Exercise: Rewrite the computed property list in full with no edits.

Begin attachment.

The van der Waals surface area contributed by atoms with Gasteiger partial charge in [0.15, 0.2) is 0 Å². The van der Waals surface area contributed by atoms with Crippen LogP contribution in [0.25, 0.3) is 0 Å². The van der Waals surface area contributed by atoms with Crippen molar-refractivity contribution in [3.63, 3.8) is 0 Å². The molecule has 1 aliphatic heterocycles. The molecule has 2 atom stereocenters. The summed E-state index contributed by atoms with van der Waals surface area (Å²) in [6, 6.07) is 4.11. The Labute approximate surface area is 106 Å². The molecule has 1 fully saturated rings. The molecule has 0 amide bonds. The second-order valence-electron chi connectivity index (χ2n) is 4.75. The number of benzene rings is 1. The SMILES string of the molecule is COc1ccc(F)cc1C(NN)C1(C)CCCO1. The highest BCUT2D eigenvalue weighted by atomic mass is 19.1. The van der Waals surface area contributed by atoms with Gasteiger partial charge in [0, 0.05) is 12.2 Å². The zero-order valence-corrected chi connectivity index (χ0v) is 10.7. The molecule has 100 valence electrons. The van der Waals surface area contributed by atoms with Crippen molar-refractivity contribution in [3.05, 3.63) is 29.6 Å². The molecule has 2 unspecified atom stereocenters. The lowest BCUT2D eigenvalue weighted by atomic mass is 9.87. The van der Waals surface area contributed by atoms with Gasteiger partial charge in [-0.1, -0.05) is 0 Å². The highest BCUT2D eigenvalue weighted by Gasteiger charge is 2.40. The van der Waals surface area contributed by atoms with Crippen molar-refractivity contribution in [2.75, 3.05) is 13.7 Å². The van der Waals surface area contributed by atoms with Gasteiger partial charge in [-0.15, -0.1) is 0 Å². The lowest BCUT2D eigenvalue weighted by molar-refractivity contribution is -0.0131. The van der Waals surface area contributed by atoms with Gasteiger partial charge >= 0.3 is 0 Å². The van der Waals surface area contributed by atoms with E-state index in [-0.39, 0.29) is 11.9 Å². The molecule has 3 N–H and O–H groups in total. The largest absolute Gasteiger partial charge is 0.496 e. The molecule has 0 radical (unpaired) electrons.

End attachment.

The van der Waals surface area contributed by atoms with Gasteiger partial charge in [0.15, 0.2) is 0 Å². The van der Waals surface area contributed by atoms with Crippen LogP contribution in [0.25, 0.3) is 0 Å². The van der Waals surface area contributed by atoms with Crippen molar-refractivity contribution in [3.63, 3.8) is 0 Å². The molecule has 1 aliphatic heterocycles. The molecule has 2 atom stereocenters. The summed E-state index contributed by atoms with van der Waals surface area (Å²) in [6, 6.07) is 4.11. The Labute approximate surface area is 106 Å². The molecule has 1 fully saturated rings. The molecule has 0 amide bonds. The second-order valence-electron chi connectivity index (χ2n) is 4.75. The number of benzene rings is 1. The SMILES string of the molecule is COc1ccc(F)cc1C(NN)C1(C)CCCO1. The highest BCUT2D eigenvalue weighted by atomic mass is 19.1. The van der Waals surface area contributed by atoms with Gasteiger partial charge in [0, 0.05) is 12.2 Å². The zero-order valence-corrected chi connectivity index (χ0v) is 10.7. The molecule has 100 valence electrons. The van der Waals surface area contributed by atoms with Crippen molar-refractivity contribution in [3.05, 3.63) is 29.6 Å². The molecule has 2 unspecified atom stereocenters. The lowest BCUT2D eigenvalue weighted by atomic mass is 9.87. The van der Waals surface area contributed by atoms with Gasteiger partial charge in [-0.1, -0.05) is 0 Å². The highest BCUT2D eigenvalue weighted by Gasteiger charge is 2.40. The van der Waals surface area contributed by atoms with Crippen molar-refractivity contribution in [2.75, 3.05) is 13.7 Å². The van der Waals surface area contributed by atoms with Gasteiger partial charge in [-0.15, -0.1) is 0 Å². The lowest BCUT2D eigenvalue weighted by molar-refractivity contribution is -0.0131. The van der Waals surface area contributed by atoms with Gasteiger partial charge >= 0.3 is 0 Å². The van der Waals surface area contributed by atoms with E-state index in [-0.39, 0.29) is 11.9 Å². The molecule has 3 N–H and O–H groups in total. The largest absolute Gasteiger partial charge is 0.496 e. The molecule has 0 radical (unpaired) electrons.